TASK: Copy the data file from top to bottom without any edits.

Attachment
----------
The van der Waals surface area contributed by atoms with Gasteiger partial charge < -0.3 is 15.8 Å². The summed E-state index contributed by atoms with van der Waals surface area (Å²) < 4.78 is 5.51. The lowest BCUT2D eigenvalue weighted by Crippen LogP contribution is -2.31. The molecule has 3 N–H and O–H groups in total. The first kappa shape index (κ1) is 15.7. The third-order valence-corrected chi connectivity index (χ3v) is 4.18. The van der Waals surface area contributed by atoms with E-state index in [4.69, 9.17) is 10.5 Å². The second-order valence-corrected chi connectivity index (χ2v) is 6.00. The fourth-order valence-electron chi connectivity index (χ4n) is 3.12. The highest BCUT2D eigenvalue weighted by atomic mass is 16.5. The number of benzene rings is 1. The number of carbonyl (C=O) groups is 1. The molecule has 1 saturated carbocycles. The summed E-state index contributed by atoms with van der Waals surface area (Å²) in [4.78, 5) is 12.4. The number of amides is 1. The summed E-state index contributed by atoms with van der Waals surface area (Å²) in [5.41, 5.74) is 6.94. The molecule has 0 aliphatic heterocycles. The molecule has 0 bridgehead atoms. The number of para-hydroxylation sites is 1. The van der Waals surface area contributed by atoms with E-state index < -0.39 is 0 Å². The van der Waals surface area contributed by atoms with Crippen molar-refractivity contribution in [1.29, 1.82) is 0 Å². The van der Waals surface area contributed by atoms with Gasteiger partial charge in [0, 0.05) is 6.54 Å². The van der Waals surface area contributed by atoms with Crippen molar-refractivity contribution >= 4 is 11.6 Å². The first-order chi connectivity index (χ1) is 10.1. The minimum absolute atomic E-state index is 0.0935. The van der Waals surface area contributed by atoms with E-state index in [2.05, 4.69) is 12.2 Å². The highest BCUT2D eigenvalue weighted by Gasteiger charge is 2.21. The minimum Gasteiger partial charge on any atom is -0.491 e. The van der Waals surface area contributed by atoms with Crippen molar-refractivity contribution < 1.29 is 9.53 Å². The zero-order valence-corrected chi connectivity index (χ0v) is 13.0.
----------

The van der Waals surface area contributed by atoms with Gasteiger partial charge < -0.3 is 15.8 Å². The summed E-state index contributed by atoms with van der Waals surface area (Å²) < 4.78 is 5.51. The lowest BCUT2D eigenvalue weighted by Crippen LogP contribution is -2.31. The molecule has 3 N–H and O–H groups in total. The first kappa shape index (κ1) is 15.7. The third-order valence-corrected chi connectivity index (χ3v) is 4.18. The van der Waals surface area contributed by atoms with E-state index in [4.69, 9.17) is 10.5 Å². The second-order valence-corrected chi connectivity index (χ2v) is 6.00. The fourth-order valence-electron chi connectivity index (χ4n) is 3.12. The highest BCUT2D eigenvalue weighted by atomic mass is 16.5. The number of benzene rings is 1. The number of carbonyl (C=O) groups is 1. The molecule has 1 saturated carbocycles. The summed E-state index contributed by atoms with van der Waals surface area (Å²) in [4.78, 5) is 12.4. The number of amides is 1. The summed E-state index contributed by atoms with van der Waals surface area (Å²) in [5.41, 5.74) is 6.94. The molecule has 0 aliphatic heterocycles. The molecule has 0 bridgehead atoms. The number of para-hydroxylation sites is 1. The van der Waals surface area contributed by atoms with E-state index < -0.39 is 0 Å². The van der Waals surface area contributed by atoms with Crippen molar-refractivity contribution in [1.29, 1.82) is 0 Å². The van der Waals surface area contributed by atoms with Gasteiger partial charge in [0, 0.05) is 6.54 Å². The van der Waals surface area contributed by atoms with Crippen molar-refractivity contribution >= 4 is 11.6 Å². The first-order chi connectivity index (χ1) is 10.1. The minimum absolute atomic E-state index is 0.0935. The van der Waals surface area contributed by atoms with E-state index in [2.05, 4.69) is 12.2 Å². The highest BCUT2D eigenvalue weighted by Gasteiger charge is 2.21. The minimum Gasteiger partial charge on any atom is -0.491 e. The van der Waals surface area contributed by atoms with Crippen molar-refractivity contribution < 1.29 is 9.53 Å². The zero-order valence-corrected chi connectivity index (χ0v) is 13.0.